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Soft wood worktop

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Anonymous

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I would like to use some softwood to make some kitchen worktops, is this feasible? Would jointed and stained boards be ok if covered with polyurethane varnish. If so how long would they expect to last especially near to a sink.

John
 
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Anonymous

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Hi John

Welcome :)

polyurethane sounds dodgy near a sink to me. When chipped, the water will get underneath and lift it.
 

Keith Smith

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Hi John,

Tony is right softwood is too soft to take this finish. If you were to put anything on the worktop it would dinge the surface, let moisture penetrate, and you would get a growing mark underneath. If you have to use softwood I would use Danish oil or finishing oil, don't thin it like you would with hardwood, put on lots of thin coats and be prepared to give it a weekly oil. It will still mark a bit but would look much more natural.

Keith
 

Aragorn

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I wouldn't advice using softwood, though I have seen it once. It was finished with poly and it was a terrible mess. Water had penetrated wherever there was a dinge and it had peeled away in places leaving the bare wood to colour naturally.
Actually it suited the style of the house and kitchen quite well - if you want the rustic, well-beaten look, you'll get it in no time with a softwood worktop, otherwise it's bit the bullet time, and hardwood ahoy!
 

sawdustalley

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Again, I would go against softwood - it wont look as good as hardwood after a couple of years and will probably go "all manky" :(

If you ever use a knife on it, it will mark, drop a pan - it will dent etc...
 

smiffy

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If your decision to use softwood is based on cost, then you may be pleasantly suprised to know that a hardwood worktop may not cost as much as you think. At least it will not if you are prepared to put some extra work into it.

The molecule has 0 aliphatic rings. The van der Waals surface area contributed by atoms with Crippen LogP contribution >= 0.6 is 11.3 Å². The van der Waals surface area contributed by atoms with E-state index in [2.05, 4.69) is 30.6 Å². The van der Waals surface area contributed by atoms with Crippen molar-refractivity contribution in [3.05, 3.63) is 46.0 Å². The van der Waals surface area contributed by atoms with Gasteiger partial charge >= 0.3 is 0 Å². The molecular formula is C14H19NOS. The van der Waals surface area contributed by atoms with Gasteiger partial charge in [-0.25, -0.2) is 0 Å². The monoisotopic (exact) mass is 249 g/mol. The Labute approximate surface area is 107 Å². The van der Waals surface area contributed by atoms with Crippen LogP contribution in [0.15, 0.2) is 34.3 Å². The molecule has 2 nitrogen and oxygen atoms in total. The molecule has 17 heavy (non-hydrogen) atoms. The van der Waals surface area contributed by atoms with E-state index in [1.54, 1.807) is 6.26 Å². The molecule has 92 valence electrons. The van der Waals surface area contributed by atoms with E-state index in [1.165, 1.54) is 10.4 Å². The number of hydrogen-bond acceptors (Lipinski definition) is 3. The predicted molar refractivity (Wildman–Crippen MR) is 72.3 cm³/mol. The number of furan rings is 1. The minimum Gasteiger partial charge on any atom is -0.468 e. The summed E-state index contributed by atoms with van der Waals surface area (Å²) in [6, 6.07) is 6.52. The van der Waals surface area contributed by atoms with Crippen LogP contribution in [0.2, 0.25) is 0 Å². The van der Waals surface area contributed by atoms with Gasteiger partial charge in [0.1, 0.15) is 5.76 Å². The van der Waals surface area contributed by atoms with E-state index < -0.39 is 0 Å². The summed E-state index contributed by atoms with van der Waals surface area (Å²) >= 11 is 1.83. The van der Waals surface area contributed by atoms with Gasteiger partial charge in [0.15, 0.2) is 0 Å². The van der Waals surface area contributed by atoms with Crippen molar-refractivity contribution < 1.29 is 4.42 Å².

I recently just finished a kitchen where I made approx. 6 metres X 640mm X 40mm of solid ash worktop for just over £300. I sourced the ash from a local supplier http://www.scottishwood.co.uk/. As you will see in the site, it is part of a national woods conservation plan, so you may find one close enough to you.
The guy who sold it to me even said himself that it was some of the finest quality ash he had ever sold. Looking at the finished product, all I can say it was £300 and three days hard graft very well spent.

Each worktop was laminated from two boards and I then belt sanded them for about two days :shock: After forming a nice edge with a round over bit and finishing with finishing oil what I have is a worktop that far exceeds even the 30mm beech worktop which costs twice the price from the likes of Homebase. Or even the ash worktops here http://www.hardwoodfloorstore.co.uk/Worktops/ash_kitchen_worktops.htm As well as being half the price, making it from two boards lets you see one of the most beautiful features of ash, the heartwood.

I still had to make an ash chopping board though for preparing food to save the main top. Even the cutout section around a Belfast sink which gets wet frequently, looks as good as the day it was fitted.

I promise you, the extra expense and the effort is well justified.

Cheers,
Raymond.
 
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